Speaking of adoption, other data from the BISG confirms past reports that students aren't buying digital textbooks (even though they're buying tablets).  In spite of all the hype surrounding digital textbooks, students aren't actually adopting them. The BISG data shows that six and a quarter percent of students used digital textbooks in 2011 and that six and a half percent used them in 2012.

That's not a very large number, nor is it growing nearly fast enough to justify the hype that the textbook publishers have been putting out.

But in spite of the lack of growth there are numerous startups like Kno and Inkling that continue to invest in this niche. What's more, the textbook publishers themselves continue to trot out new platforms and new textbook titles, all in the hopes that they can carve out a few more sales.

I figure the publishers expect to find a way to force students to buy digital textbooks as part of school level discount plan, but in spite of the pilot programs this past school year I don't expect that to go well.

If nothing else institutional inertia will keep universities from adopting the subscription plan on a large scale. And if that doesn't do it, students balking at being forced to buy a textbook will tend to throw a wrench in the works.

All in all it's going to be an interesting few years in the textbook industry.

image by Paul Stainthorp

About Nate Hoffelder (11463 Articles)
Nate Hoffelder is the founder and editor of The Digital Reader: "I've been into reading ebooks since forever, but I only got my first ereader in July 2007. Everything quickly spiraled out of control from there. Before I started this blog in January 2010 I covered ebooks, ebook readers, and digital publishing for about 2 years as a part of MobileRead Forums. It's a great community, and being a member is a joy. But I thought I could make something out of how I covered the news for MobileRead, so I started this blog."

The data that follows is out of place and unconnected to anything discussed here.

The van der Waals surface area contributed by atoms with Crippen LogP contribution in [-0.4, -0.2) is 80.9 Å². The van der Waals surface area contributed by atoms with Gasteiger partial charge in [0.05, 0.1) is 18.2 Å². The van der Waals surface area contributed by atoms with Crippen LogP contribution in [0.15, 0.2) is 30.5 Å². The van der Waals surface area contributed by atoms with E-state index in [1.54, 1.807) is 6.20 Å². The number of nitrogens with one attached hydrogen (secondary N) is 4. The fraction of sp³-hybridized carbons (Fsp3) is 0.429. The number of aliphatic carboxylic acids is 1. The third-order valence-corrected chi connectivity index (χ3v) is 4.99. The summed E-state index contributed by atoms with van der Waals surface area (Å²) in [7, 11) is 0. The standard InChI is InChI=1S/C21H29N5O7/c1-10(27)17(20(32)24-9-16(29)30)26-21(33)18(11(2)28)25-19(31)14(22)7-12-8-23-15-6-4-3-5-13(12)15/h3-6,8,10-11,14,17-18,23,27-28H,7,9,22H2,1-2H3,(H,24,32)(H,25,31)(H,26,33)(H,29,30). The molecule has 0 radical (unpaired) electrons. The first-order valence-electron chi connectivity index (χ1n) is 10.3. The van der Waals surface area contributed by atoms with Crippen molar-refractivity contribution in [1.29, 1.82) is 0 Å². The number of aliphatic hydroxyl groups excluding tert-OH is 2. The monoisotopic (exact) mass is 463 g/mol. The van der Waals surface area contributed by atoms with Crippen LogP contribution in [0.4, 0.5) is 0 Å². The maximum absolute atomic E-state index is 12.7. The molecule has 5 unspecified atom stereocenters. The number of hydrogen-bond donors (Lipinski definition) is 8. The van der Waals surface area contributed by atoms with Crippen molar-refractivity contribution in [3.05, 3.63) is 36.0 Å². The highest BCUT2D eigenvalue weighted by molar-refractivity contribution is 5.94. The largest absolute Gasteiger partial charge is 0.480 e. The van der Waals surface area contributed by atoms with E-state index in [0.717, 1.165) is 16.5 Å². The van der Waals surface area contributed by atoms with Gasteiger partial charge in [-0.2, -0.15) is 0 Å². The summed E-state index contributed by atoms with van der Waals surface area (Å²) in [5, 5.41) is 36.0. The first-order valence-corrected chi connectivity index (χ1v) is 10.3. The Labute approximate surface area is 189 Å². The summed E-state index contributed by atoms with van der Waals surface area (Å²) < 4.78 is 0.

2 Comments on Textbook Prices Continue to Increase As Student Adoption Drops

  1. Hello? Remember the chicken or the egg?
    Once students can get their hands on digital books, tablet use will go up.
    Isn’t that obvious?

  2. When I was a student, some of us played fast and loose a little with the rules — others a lot. Among other things, a buddy and I cracked the university’s “encrypted” electronic parking pass system, just to see if we could…

    I have scanned a good many books on an ordinary flatbed scanner, using ABBYY FineReader both for scanning and OCR. The typical textbook would take about 45 to 60 minutes to turn into a serviceable PDF. If I were an 18-yo college student today, I feel reasonably certain that a few friends and I would get together — however many we figured could keep a secret — split the cost of one book, and make PDFs for all of us. I’m not saying that anyone would actually do such a bad, awful, illicit thing, but the higher the publishers jack the price, the bigger the incentive they give.

    And then there would be the delicious challenge of finding out how difficult the DRM truly is to crack. In general, if it can be displayed on a screen I cannot see any way in the world to prevent a file being hijacked. How could a technogeek student resist trying it?

    I think the textbook extortionist publishers are living in a fool’s paradise if they imagine they can raise prices without limit.